you type in only the userid (login name) of your recipient, the Pine
     program assumes that the "right-hand part" of your recipient's address is
     the same as yours (e.g.,, unless you explicitly enter a
     different one. Always check the addresses in both the To: and the Cc:
     fields for accuracy and completeness before you send a message.

     Finding and Formatting Addresses. The best way to get a person's email
     address is to ask him or her for it. For more information on finding and
     formatting email addresses on local and remote computers, press G
     (Get Help) in the To: field.

     Using the Address Book. In both the To: and the Cc: fields, you can enter
     a person's email address manually, or you can use an entry from your Pine
     Address Book. See "Using the Address Book".

     In this field, type the email addresses of the persons to whom you want to
     send copies. Separate their addresses with commas. When you are finished,
     or if you do not want to send any copies, press .

     This is an advanced Pine feature that allows you to attach files,
     including word processing documents, spreadsheets, or images that exist on
     the same computer where you are running Pine. If you do not want to attach
     a file to your message, press RETURN. For more information, with your
     cursor in the Attchmnt: field, press CTRL G (Get Help).

     In this field, enter a one-line description of your message. A short,
     pertinent description is appreciated by the recipients, since this is what
     they see when they scan their email index. When finished, press RETURN.

Message Text:
     Type your message. To move around, use the arrow keys. To delete
     characters, press  or . To delete a line, press
     CTRL K. To justify your text, press CTRL J. To check your
     spelling, press CTRL T. To see other editing commands, press
     CTRL G (Get Help).

     Inserting a Plain Text File. If you want to send a "plain text" file with
     your message, you can insert the file in the body of your message using
     the CTRL R (Read in a File) command. Plain text files are files
     created by text editors such as Pico, the editor you use when you compose
     a Pine message. For information about inserting files, with your cursor in
     the Message Text: field, press CTRL G (Get Help).

Hints for Sending a Message

Sending a Message.
     After your message is composed, press CTRL X, and then type y or press
     RETURN. Your message is sent and a copy is saved to the sent-mail
     folder. If a message cannot be delivered, it eventually is returned to
     you. If you want to re-send a message, you can use the F (Forward)

Changing Your Mind.
     If you change your mind after typing CTRL X), type n instead of y to
     continue to work on your message. While you are writing your message, you
     can press CTRL O (Postpone) to hold your message so you can work on it
     later, or you can press CTRL C (Cancel) to delete your message
     entirely. You are asked to confirm whether or not you want to cancel a

Listing Messages

Pine stores messages sent to you (including those you send to yourself) in your INBOX folder. Messages remain in your INBOX folder until you delete them or save them in other folders. (You will learn more about the INBOX and other folders in "Pine Folders".)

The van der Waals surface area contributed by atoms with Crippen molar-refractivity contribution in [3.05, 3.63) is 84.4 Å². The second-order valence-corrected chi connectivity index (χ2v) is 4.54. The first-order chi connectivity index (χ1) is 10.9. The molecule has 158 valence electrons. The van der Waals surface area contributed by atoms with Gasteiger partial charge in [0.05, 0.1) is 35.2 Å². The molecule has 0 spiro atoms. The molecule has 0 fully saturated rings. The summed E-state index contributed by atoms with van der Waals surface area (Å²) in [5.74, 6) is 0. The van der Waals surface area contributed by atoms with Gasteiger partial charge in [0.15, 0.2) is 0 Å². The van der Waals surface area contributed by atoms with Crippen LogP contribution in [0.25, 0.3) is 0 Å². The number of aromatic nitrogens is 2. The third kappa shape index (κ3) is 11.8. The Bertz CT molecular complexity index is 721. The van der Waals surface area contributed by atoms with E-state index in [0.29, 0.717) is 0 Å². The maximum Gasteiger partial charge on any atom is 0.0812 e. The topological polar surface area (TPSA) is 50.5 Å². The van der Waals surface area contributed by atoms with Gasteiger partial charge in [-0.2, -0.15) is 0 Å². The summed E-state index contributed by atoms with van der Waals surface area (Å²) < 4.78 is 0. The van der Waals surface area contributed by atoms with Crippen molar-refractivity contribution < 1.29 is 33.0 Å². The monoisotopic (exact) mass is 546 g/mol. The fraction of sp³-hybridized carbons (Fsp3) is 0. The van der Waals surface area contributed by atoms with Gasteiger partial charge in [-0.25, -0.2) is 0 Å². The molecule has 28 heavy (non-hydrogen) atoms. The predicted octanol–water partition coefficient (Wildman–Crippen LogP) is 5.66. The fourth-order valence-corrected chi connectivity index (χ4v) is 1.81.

To see a list of the messages you have received in your INBOX folder:

   *  At the Pine Main Menu, type I (Folder Index).

     If you have any messages, they are listed as shown in the following
     example for the user named "jhughes."

See "Moving Between Folders" if you want to list the messages in a folder other
than your INBOX.


PINE 4.03       FOLDER INDEX      Folder:INBOX    Message 3 of 3 NEW

  D 1 Jan 10  Mu Li                 (486) Proposal
+ A 2 Jan 10  Christine Smith       (500) NSF
+ N 3 Jan 11  To: jhughes           (448) Test

? Help       < FldrList   P PrevMsg  -   Prev Page  D Delete    R Reply
O OTHER CMDS > [ViewMsg]  N NextMsg  Spc Next Page  U Undelete  F Forward
Figure 4. A Pine Folder Index Screen

The selected message is highlighted. The first column on the left shows the message status. It may be blank, or it may contain "N" if the message is new (unread), "+" if the message was sent directly to you (it is not a copy or from a list), "A" if you have answered the message (using the Reply command), or "D" if you have marked the message for deletion. The rest of the columns in the message line show you the message number, date sent, sender, size, and subject. For details, press ? (Help).

Most of the commands you need to handle your messages are listed at the bottom of the screen. You can type O (Other Commands) to see the additional commands that are available. You do not need to see these commands on the screen to use them. That is, you never need to type O as a prefix for any other command.

Viewing a Message

To view a message:

  1.  At the Folder Index screen, use the arrow keys to highlight the message
     you want to view.

  2.  Type V (ViewMsg) or press  to read a selected message.

     To see the next message, press N (NextMsg).

     To return to the index, press I (Index).

Replying to a Message

To reply to a message that you have selected at the Folder Index screen or that you are viewing:

   *  Type R (Reply).

     You are asked whether you want to include the original message in your
     reply. Also, if the original message was sent to more than one person, you
     are asked if you want to reply to all recipients. Think carefully before